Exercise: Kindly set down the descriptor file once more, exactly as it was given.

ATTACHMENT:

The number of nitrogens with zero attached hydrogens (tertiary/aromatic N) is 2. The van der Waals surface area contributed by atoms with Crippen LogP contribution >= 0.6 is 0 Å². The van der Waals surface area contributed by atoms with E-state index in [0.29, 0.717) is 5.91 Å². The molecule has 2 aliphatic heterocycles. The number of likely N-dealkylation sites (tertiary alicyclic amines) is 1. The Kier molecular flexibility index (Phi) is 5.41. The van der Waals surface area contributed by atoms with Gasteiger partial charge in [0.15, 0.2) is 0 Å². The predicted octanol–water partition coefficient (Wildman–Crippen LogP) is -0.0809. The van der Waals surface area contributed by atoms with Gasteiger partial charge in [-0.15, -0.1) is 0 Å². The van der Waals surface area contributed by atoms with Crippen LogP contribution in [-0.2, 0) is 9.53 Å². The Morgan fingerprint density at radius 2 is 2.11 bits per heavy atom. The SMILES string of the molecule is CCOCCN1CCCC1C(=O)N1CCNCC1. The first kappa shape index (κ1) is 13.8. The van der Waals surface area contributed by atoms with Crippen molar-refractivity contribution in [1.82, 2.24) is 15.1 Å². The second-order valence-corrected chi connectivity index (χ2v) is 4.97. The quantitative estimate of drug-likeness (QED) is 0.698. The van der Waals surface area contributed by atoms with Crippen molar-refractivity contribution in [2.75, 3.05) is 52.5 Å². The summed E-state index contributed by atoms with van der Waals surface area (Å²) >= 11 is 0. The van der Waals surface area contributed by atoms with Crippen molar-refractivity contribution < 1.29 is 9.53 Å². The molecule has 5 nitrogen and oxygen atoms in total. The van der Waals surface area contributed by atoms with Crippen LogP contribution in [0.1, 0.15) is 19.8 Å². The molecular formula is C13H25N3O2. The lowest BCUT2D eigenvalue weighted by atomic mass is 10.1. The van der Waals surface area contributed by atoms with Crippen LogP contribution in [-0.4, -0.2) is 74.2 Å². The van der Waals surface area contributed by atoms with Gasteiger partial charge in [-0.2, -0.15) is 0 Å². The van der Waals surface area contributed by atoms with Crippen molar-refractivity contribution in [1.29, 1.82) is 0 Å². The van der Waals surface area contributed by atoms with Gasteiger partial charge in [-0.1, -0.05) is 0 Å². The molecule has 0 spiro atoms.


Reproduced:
The number of nitrogens with zero attached hydrogens (tertiary/aromatic N) is 2. The van der Waals surface area contributed by atoms with Crippen LogP contribution >= 0.6 is 0 Å². The van der Waals surface area contributed by atoms with E-state index in [0.29, 0.717) is 5.91 Å². The molecule has 2 aliphatic heterocycles. The number of likely N-dealkylation sites (tertiary alicyclic amines) is 1. The Kier molecular flexibility index (Phi) is 5.41. The van der Waals surface area contributed by atoms with Gasteiger partial charge in [0.15, 0.2) is 0 Å². The predicted octanol–water partition coefficient (Wildman–Crippen LogP) is -0.0809. The van der Waals surface area contributed by atoms with Gasteiger partial charge in [-0.15, -0.1) is 0 Å². The van der Waals surface area contributed by atoms with Crippen LogP contribution in [-0.2, 0) is 9.53 Å². The Morgan fingerprint density at radius 2 is 2.11 bits per heavy atom. The SMILES string of the molecule is CCOCCN1CCCC1C(=O)N1CCNCC1. The first kappa shape index (κ1) is 13.8. The van der Waals surface area contributed by atoms with Crippen molar-refractivity contribution in [1.82, 2.24) is 15.1 Å². The second-order valence-corrected chi connectivity index (χ2v) is 4.97. The quantitative estimate of drug-likeness (QED) is 0.698. The van der Waals surface area contributed by atoms with Crippen molar-refractivity contribution in [2.75, 3.05) is 52.5 Å². The summed E-state index contributed by atoms with van der Waals surface area (Å²) >= 11 is 0. The van der Waals surface area contributed by atoms with Crippen molar-refractivity contribution < 1.29 is 9.53 Å². The molecule has 5 nitrogen and oxygen atoms in total. The van der Waals surface area contributed by atoms with Crippen LogP contribution in [0.1, 0.15) is 19.8 Å². The molecular formula is C13H25N3O2. The lowest BCUT2D eigenvalue weighted by atomic mass is 10.1. The van der Waals surface area contributed by atoms with Crippen LogP contribution in [-0.4, -0.2) is 74.2 Å². The van der Waals surface area contributed by atoms with Gasteiger partial charge in [-0.2, -0.15) is 0 Å². The van der Waals surface area contributed by atoms with Crippen molar-refractivity contribution in [1.29, 1.82) is 0 Å². The van der Waals surface area contributed by atoms with Gasteiger partial charge in [-0.1, -0.05) is 0 Å². The molecule has 0 spiro atoms.